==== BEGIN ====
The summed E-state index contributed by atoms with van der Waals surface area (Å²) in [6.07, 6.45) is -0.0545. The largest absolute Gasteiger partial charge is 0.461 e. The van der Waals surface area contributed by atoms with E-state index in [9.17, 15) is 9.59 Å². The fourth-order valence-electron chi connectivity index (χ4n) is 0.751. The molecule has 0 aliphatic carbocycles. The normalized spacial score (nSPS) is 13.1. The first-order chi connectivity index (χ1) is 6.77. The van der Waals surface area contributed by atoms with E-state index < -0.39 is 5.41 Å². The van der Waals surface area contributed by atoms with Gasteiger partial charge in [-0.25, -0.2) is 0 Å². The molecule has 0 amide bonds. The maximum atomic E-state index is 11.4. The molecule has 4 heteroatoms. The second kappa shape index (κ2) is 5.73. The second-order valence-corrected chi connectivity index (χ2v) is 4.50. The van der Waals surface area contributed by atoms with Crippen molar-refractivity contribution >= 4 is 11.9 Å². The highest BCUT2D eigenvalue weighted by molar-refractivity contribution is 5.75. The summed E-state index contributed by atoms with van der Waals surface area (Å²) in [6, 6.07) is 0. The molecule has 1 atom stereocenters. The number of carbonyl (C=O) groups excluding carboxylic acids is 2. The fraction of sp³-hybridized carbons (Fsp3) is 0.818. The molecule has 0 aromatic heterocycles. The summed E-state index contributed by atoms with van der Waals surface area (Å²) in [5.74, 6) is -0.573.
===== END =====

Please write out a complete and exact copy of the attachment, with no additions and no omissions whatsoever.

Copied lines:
The summed E-state index contributed by atoms with van der Waals surface area (Å²) in [6.07, 6.45) is -0.0545. The largest absolute Gasteiger partial charge is 0.461 e. The van der Waals surface area contributed by atoms with E-state index in [9.17, 15) is 9.59 Å². The fourth-order valence-electron chi connectivity index (χ4n) is 0.751. The molecule has 0 aliphatic carbocycles. The normalized spacial score (nSPS) is 13.1. The first-order chi connectivity index (χ1) is 6.77. The van der Waals surface area contributed by atoms with E-state index < -0.39 is 5.41 Å². The van der Waals surface area contributed by atoms with Gasteiger partial charge in [-0.25, -0.2) is 0 Å². The molecule has 0 amide bonds. The maximum atomic E-state index is 11.4. The molecule has 4 heteroatoms. The second kappa shape index (κ2) is 5.73. The second-order valence-corrected chi connectivity index (χ2v) is 4.50. The van der Waals surface area contributed by atoms with Crippen molar-refractivity contribution >= 4 is 11.9 Å². The highest BCUT2D eigenvalue weighted by molar-refractivity contribution is 5.75. The summed E-state index contributed by atoms with van der Waals surface area (Å²) in [6, 6.07) is 0. The molecule has 1 atom stereocenters. The number of carbonyl (C=O) groups excluding carboxylic acids is 2. The fraction of sp³-hybridized carbons (Fsp3) is 0.818. The molecule has 0 aromatic heterocycles. The summed E-state index contributed by atoms with van der Waals surface area (Å²) in [5.74, 6) is -0.573.